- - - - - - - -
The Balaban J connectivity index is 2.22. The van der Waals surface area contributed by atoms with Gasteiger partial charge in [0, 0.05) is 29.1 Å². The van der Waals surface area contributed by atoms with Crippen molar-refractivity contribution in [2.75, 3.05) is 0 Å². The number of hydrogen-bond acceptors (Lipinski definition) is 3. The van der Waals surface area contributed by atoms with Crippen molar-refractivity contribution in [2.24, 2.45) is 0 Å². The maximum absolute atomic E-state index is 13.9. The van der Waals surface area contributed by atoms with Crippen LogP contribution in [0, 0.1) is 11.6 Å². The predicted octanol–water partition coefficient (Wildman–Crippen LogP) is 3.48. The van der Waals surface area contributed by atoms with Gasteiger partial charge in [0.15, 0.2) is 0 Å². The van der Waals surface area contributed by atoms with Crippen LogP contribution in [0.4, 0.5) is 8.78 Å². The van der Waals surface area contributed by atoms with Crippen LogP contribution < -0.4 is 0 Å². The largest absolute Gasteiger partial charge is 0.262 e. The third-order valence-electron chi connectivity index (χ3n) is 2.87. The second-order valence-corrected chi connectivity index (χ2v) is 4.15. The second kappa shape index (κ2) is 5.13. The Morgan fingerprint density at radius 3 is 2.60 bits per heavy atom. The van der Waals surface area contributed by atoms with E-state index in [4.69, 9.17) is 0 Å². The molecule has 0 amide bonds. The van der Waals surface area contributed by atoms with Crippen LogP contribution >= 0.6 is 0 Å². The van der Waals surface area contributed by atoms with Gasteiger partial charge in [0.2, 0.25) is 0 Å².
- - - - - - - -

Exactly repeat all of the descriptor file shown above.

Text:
The Balaban J connectivity index is 2.22. The van der Waals surface area contributed by atoms with Gasteiger partial charge in [0, 0.05) is 29.1 Å². The van der Waals surface area contributed by atoms with Crippen molar-refractivity contribution in [2.75, 3.05) is 0 Å². The number of hydrogen-bond acceptors (Lipinski definition) is 3. The van der Waals surface area contributed by atoms with Crippen molar-refractivity contribution in [2.24, 2.45) is 0 Å². The maximum absolute atomic E-state index is 13.9. The van der Waals surface area contributed by atoms with Crippen LogP contribution in [0, 0.1) is 11.6 Å². The predicted octanol–water partition coefficient (Wildman–Crippen LogP) is 3.48. The van der Waals surface area contributed by atoms with Gasteiger partial charge in [0.15, 0.2) is 0 Å². The van der Waals surface area contributed by atoms with Crippen LogP contribution in [0.4, 0.5) is 8.78 Å². The van der Waals surface area contributed by atoms with Crippen LogP contribution < -0.4 is 0 Å². The largest absolute Gasteiger partial charge is 0.262 e. The third-order valence-electron chi connectivity index (χ3n) is 2.87. The second-order valence-corrected chi connectivity index (χ2v) is 4.15. The second kappa shape index (κ2) is 5.13. The Morgan fingerprint density at radius 3 is 2.60 bits per heavy atom. The van der Waals surface area contributed by atoms with E-state index in [4.69, 9.17) is 0 Å². The molecule has 0 amide bonds. The van der Waals surface area contributed by atoms with Crippen LogP contribution >= 0.6 is 0 Å². The van der Waals surface area contributed by atoms with Gasteiger partial charge in [0.2, 0.25) is 0 Å².